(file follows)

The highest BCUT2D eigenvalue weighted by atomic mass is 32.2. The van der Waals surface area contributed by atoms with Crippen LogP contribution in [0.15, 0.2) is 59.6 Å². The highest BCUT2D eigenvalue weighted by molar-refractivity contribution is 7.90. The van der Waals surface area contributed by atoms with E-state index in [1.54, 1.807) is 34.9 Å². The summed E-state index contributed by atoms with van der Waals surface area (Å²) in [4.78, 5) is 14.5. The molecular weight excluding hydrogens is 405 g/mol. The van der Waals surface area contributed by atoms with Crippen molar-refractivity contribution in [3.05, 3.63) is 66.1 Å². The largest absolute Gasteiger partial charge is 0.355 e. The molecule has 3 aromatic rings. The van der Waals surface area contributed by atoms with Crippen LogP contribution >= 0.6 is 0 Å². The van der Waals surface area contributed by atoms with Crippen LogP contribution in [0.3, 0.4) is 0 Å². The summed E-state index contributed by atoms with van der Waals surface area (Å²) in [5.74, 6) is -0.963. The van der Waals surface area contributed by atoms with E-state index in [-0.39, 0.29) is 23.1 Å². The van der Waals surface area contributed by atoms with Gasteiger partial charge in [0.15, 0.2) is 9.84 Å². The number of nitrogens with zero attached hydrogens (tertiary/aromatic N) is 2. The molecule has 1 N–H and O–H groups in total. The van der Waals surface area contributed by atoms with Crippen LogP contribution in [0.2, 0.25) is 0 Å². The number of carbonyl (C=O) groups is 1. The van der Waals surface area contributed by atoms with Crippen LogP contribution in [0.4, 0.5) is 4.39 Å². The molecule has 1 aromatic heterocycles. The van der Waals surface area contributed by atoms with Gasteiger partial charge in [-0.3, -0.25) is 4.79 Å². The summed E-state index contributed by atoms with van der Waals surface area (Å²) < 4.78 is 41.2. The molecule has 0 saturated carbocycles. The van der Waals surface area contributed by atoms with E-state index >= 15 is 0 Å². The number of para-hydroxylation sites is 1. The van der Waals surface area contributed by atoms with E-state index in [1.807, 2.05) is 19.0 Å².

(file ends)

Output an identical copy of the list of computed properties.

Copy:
The highest BCUT2D eigenvalue weighted by atomic mass is 32.2. The van der Waals surface area contributed by atoms with Crippen LogP contribution in [0.15, 0.2) is 59.6 Å². The highest BCUT2D eigenvalue weighted by molar-refractivity contribution is 7.90. The van der Waals surface area contributed by atoms with E-state index in [1.54, 1.807) is 34.9 Å². The summed E-state index contributed by atoms with van der Waals surface area (Å²) in [4.78, 5) is 14.5. The molecular weight excluding hydrogens is 405 g/mol. The van der Waals surface area contributed by atoms with Crippen molar-refractivity contribution in [3.05, 3.63) is 66.1 Å². The largest absolute Gasteiger partial charge is 0.355 e. The molecule has 3 aromatic rings. The van der Waals surface area contributed by atoms with Crippen LogP contribution >= 0.6 is 0 Å². The van der Waals surface area contributed by atoms with Crippen LogP contribution in [0.3, 0.4) is 0 Å². The summed E-state index contributed by atoms with van der Waals surface area (Å²) in [5.74, 6) is -0.963. The van der Waals surface area contributed by atoms with E-state index in [-0.39, 0.29) is 23.1 Å². The van der Waals surface area contributed by atoms with Gasteiger partial charge in [0.15, 0.2) is 9.84 Å². The number of nitrogens with zero attached hydrogens (tertiary/aromatic N) is 2. The molecule has 1 N–H and O–H groups in total. The van der Waals surface area contributed by atoms with Crippen LogP contribution in [0.2, 0.25) is 0 Å². The number of carbonyl (C=O) groups is 1. The van der Waals surface area contributed by atoms with Crippen LogP contribution in [0.4, 0.5) is 4.39 Å². The molecule has 1 aromatic heterocycles. The van der Waals surface area contributed by atoms with Gasteiger partial charge in [-0.3, -0.25) is 4.79 Å². The summed E-state index contributed by atoms with van der Waals surface area (Å²) < 4.78 is 41.2. The molecule has 0 saturated carbocycles. The van der Waals surface area contributed by atoms with E-state index >= 15 is 0 Å². The number of para-hydroxylation sites is 1. The van der Waals surface area contributed by atoms with E-state index in [1.807, 2.05) is 19.0 Å².